What is art if not potentially controversial?
Denver-based artist Nikki Pike knows her sculpture “WE” could create a brush fire of conversation this summer. It’s part of this year’s new crop of Art on the Streets, an annual, blocks-long, downtown sculpture garden by Downtown Ventures.
The title is a riff on the “We the people” in the preamble of the Constitution.
“It’s not really all of us,” says Pike, a Lewis-Palmer High School graduate who’s an instructor at the University of Colorado at Colorado Springs. “Our democracy is more privileged folks and the less privileged are excluded from that ‘We the people,’ which is supposed to represent every citizen, whether you’re a president or in prison.”
“WE” is part sculpture — a 600-pound metal plinth — and part performance art. The plinth will be installed midsummer in Alamo Park outside the Colorado Springs Pioneers Museum. It’s meant to mimic the platforms often used for memorials or monuments devoted to historical figures, such as military generals. The unadorned block will remain there, giving passersby a chance to whet their curiosity.
During August’s First Friday event, the plinth will come alive with Pike’s hired performers, who will each present two to 10 minutes of material of their own choosing. Afterward, the large-scale text sculpture “WE” will be placed on the plinth, completing the piece.
Pike’s selection of performers “are otherwise voiceless, who we don’t give a stage to,” she says. One of them will be 14-year-old Sage Deal, daughter of Gregg Deal, a nationally known artist, activist and member of the Pyramid Lake Paiute tribe. She’ll read the names of indigenous women and children who have been lost, kidnapped or murdered.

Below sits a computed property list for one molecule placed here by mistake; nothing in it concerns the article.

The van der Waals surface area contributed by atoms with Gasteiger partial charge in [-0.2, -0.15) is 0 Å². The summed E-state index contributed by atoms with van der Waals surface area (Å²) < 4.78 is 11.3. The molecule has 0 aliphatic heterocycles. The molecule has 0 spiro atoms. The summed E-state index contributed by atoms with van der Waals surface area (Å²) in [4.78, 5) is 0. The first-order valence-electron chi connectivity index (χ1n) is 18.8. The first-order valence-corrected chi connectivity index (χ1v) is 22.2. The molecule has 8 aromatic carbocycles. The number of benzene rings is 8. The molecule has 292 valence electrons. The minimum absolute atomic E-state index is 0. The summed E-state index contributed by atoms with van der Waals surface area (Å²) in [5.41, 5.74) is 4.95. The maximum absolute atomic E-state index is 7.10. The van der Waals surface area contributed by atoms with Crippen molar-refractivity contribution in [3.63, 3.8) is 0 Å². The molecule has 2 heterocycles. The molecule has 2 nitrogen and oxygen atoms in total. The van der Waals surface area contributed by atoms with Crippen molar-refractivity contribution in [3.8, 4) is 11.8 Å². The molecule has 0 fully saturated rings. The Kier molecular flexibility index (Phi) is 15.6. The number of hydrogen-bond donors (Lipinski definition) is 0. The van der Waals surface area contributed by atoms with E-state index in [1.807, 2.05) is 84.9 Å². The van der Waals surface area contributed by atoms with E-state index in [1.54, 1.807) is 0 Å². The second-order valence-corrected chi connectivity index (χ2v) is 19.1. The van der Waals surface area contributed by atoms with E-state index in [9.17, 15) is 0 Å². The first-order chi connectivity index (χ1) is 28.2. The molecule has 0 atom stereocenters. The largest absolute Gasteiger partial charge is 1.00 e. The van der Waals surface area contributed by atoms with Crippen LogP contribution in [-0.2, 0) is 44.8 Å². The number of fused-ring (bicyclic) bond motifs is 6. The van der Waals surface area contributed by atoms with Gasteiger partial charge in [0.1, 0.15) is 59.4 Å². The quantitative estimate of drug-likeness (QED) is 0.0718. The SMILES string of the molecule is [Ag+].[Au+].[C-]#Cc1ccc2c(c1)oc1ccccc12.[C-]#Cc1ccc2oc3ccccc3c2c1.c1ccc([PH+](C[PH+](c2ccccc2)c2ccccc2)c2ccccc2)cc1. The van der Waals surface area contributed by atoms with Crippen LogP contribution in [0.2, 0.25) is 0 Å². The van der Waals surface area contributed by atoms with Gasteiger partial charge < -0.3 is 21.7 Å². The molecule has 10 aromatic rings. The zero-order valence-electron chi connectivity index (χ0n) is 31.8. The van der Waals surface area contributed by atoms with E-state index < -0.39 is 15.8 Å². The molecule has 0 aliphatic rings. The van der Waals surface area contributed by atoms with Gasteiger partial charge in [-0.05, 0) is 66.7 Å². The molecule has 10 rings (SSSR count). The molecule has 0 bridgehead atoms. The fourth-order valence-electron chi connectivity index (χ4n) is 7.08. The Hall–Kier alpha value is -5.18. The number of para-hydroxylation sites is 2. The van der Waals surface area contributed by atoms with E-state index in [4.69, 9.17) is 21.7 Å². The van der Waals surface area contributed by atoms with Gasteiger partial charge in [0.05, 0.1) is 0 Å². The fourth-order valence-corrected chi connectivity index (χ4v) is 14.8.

“The public will be exposed to a new way of thinking,” says Pike. “Each performance is a minority in some form and many in many forms. They’re also people who have less access to money. People who have very little. If you’re not a white male, then you’re in the category.”
Public art is especially welcome nowadays, when most galleries and museums are closed due to the pandemic. Not only is it ripe for juicy discussion by observers, but it’s outside, you don’t have to touch it and you can distance yourself accordingly to get a gander.
The bulk of this year’s exhibit will be installed by the first week of June, though installation dates for some of the pieces are up in the air. One artist must fly in from outside the country to get their sculpture settled, and another piece is stored in an academic facility under mandatory closure due to COVID-19.
Other than that, though, it’s the time of the year to wander through downtown, trying to spy the new pieces. This year’s outdoor sculpture garden will feature 13 new works: six murals and seven loosely-defined sculptures, including one piece that will use the same suspended grid used by “Poly Poly,” a previous AOTS piece.
“Everybody needs a chance to get out of the house in a way that feels safe to them,” says Claire Swinford, director of urban engagement for Downtown Partnership of Colorado Springs. “Public art is accessible in its current format. We’re excited to get the pieces up and get a sense of hope and life back to downtown.”
This year’s exhibit saw the highest number of submissions in the history of the program, and half of the accepted entries are by Colorado artists. All were awarded a $2,000 stipend and all works are available for purchase. Submissions were judged by Joy Armstrong, development director at Inside Out Youth Services ; Virgil Ortiz, mixed media artist and Cochiti Pueblo ceramicist; and Michael Tavel, an architect and urban designer.
Swinford noticed entries trended toward themes of neurodiversity, access and inclusion, ideal for exploration in public art due to its inclusivity and accessibility.
“We’re seeing more innovation in the artists’ approaches to traditional forms,” she says. “In the public art realm, taking a piece and bolting it to the concrete isn’t enough. People want it to mean something. They want to ask what does this mean, why is this here?”
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